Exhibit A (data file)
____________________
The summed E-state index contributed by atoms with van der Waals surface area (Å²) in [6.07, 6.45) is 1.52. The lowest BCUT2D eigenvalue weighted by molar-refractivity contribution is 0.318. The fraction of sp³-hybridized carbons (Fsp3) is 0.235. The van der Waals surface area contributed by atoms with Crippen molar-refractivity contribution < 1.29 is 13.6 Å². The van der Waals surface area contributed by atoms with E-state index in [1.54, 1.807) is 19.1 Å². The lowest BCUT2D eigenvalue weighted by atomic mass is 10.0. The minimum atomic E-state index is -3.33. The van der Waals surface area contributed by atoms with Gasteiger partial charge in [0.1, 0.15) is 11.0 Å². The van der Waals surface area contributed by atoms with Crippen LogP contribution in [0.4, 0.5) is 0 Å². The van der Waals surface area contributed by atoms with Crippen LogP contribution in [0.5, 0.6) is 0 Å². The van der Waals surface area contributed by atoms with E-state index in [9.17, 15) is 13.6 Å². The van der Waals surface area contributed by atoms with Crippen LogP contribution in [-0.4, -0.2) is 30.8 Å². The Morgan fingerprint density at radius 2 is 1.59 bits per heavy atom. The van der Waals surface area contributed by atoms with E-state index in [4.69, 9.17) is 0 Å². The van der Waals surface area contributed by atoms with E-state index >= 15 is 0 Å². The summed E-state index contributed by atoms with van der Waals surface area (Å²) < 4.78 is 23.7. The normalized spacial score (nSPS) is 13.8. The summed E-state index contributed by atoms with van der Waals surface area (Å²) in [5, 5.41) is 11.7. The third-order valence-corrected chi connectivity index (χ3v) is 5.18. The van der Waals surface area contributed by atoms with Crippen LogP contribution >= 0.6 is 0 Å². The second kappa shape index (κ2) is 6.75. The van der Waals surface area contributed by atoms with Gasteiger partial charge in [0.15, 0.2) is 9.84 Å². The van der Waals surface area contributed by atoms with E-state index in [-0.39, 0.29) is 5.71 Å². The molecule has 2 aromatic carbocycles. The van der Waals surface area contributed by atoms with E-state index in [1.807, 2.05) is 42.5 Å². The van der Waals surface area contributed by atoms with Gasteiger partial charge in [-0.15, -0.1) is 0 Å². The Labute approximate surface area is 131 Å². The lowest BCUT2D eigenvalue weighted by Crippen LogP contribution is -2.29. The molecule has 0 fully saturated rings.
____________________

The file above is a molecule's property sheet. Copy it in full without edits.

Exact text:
The summed E-state index contributed by atoms with van der Waals surface area (Å²) in [6.07, 6.45) is 1.52. The lowest BCUT2D eigenvalue weighted by molar-refractivity contribution is 0.318. The fraction of sp³-hybridized carbons (Fsp3) is 0.235. The van der Waals surface area contributed by atoms with Crippen molar-refractivity contribution < 1.29 is 13.6 Å². The van der Waals surface area contributed by atoms with E-state index in [1.54, 1.807) is 19.1 Å². The lowest BCUT2D eigenvalue weighted by atomic mass is 10.0. The minimum atomic E-state index is -3.33. The van der Waals surface area contributed by atoms with Gasteiger partial charge in [0.1, 0.15) is 11.0 Å². The van der Waals surface area contributed by atoms with Crippen LogP contribution in [0.4, 0.5) is 0 Å². The van der Waals surface area contributed by atoms with Crippen LogP contribution in [0.5, 0.6) is 0 Å². The van der Waals surface area contributed by atoms with E-state index in [9.17, 15) is 13.6 Å². The van der Waals surface area contributed by atoms with Crippen LogP contribution in [-0.4, -0.2) is 30.8 Å². The Morgan fingerprint density at radius 2 is 1.59 bits per heavy atom. The van der Waals surface area contributed by atoms with E-state index in [4.69, 9.17) is 0 Å². The van der Waals surface area contributed by atoms with E-state index >= 15 is 0 Å². The summed E-state index contributed by atoms with van der Waals surface area (Å²) < 4.78 is 23.7. The normalized spacial score (nSPS) is 13.8. The summed E-state index contributed by atoms with van der Waals surface area (Å²) in [5, 5.41) is 11.7. The third-order valence-corrected chi connectivity index (χ3v) is 5.18. The van der Waals surface area contributed by atoms with Crippen LogP contribution >= 0.6 is 0 Å². The second kappa shape index (κ2) is 6.75. The van der Waals surface area contributed by atoms with Gasteiger partial charge in [0.15, 0.2) is 9.84 Å². The van der Waals surface area contributed by atoms with E-state index in [-0.39, 0.29) is 5.71 Å². The molecule has 2 aromatic carbocycles. The van der Waals surface area contributed by atoms with E-state index in [1.807, 2.05) is 42.5 Å². The van der Waals surface area contributed by atoms with Gasteiger partial charge in [-0.15, -0.1) is 0 Å². The Labute approximate surface area is 131 Å². The lowest BCUT2D eigenvalue weighted by Crippen LogP contribution is -2.29. The molecule has 0 fully saturated rings.